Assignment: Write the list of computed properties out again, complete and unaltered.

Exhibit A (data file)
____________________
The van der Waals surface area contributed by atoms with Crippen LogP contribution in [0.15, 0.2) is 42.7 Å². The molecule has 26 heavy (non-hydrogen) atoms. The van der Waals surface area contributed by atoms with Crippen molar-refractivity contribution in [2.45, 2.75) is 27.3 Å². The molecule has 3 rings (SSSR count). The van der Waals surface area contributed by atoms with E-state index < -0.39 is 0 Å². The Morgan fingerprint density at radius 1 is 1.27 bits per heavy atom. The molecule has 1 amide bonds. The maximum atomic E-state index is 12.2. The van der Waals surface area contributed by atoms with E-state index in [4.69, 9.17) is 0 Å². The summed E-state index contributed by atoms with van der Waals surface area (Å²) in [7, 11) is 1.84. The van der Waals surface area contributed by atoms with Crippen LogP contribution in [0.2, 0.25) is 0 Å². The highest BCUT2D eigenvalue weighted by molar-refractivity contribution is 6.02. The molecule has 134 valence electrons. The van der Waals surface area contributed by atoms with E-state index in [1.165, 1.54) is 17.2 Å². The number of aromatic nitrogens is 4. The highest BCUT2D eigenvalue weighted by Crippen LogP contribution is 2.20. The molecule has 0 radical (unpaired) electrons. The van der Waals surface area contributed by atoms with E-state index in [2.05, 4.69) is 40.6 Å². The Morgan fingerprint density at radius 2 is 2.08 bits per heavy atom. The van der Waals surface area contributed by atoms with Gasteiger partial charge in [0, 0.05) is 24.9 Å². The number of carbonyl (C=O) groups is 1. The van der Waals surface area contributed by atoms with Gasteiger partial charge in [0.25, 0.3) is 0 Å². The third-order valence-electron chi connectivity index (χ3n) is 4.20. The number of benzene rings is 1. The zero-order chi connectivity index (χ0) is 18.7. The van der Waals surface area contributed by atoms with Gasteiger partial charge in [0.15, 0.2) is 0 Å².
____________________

The van der Waals surface area contributed by atoms with Crippen LogP contribution in [0.15, 0.2) is 42.7 Å². The molecule has 26 heavy (non-hydrogen) atoms. The van der Waals surface area contributed by atoms with Crippen molar-refractivity contribution in [2.45, 2.75) is 27.3 Å². The molecule has 3 rings (SSSR count). The van der Waals surface area contributed by atoms with E-state index < -0.39 is 0 Å². The Morgan fingerprint density at radius 1 is 1.27 bits per heavy atom. The molecule has 1 amide bonds. The maximum atomic E-state index is 12.2. The van der Waals surface area contributed by atoms with E-state index in [4.69, 9.17) is 0 Å². The summed E-state index contributed by atoms with van der Waals surface area (Å²) in [7, 11) is 1.84. The van der Waals surface area contributed by atoms with Crippen LogP contribution in [0.2, 0.25) is 0 Å². The highest BCUT2D eigenvalue weighted by molar-refractivity contribution is 6.02. The molecule has 134 valence electrons. The van der Waals surface area contributed by atoms with E-state index in [1.165, 1.54) is 17.2 Å². The number of aromatic nitrogens is 4. The highest BCUT2D eigenvalue weighted by Crippen LogP contribution is 2.20. The molecule has 0 radical (unpaired) electrons. The van der Waals surface area contributed by atoms with E-state index in [2.05, 4.69) is 40.6 Å². The Morgan fingerprint density at radius 2 is 2.08 bits per heavy atom. The van der Waals surface area contributed by atoms with Gasteiger partial charge in [0, 0.05) is 24.9 Å². The number of carbonyl (C=O) groups is 1. The van der Waals surface area contributed by atoms with Gasteiger partial charge in [0.25, 0.3) is 0 Å². The third-order valence-electron chi connectivity index (χ3n) is 4.20. The number of benzene rings is 1. The zero-order chi connectivity index (χ0) is 18.7. The van der Waals surface area contributed by atoms with Gasteiger partial charge in [0.15, 0.2) is 0 Å².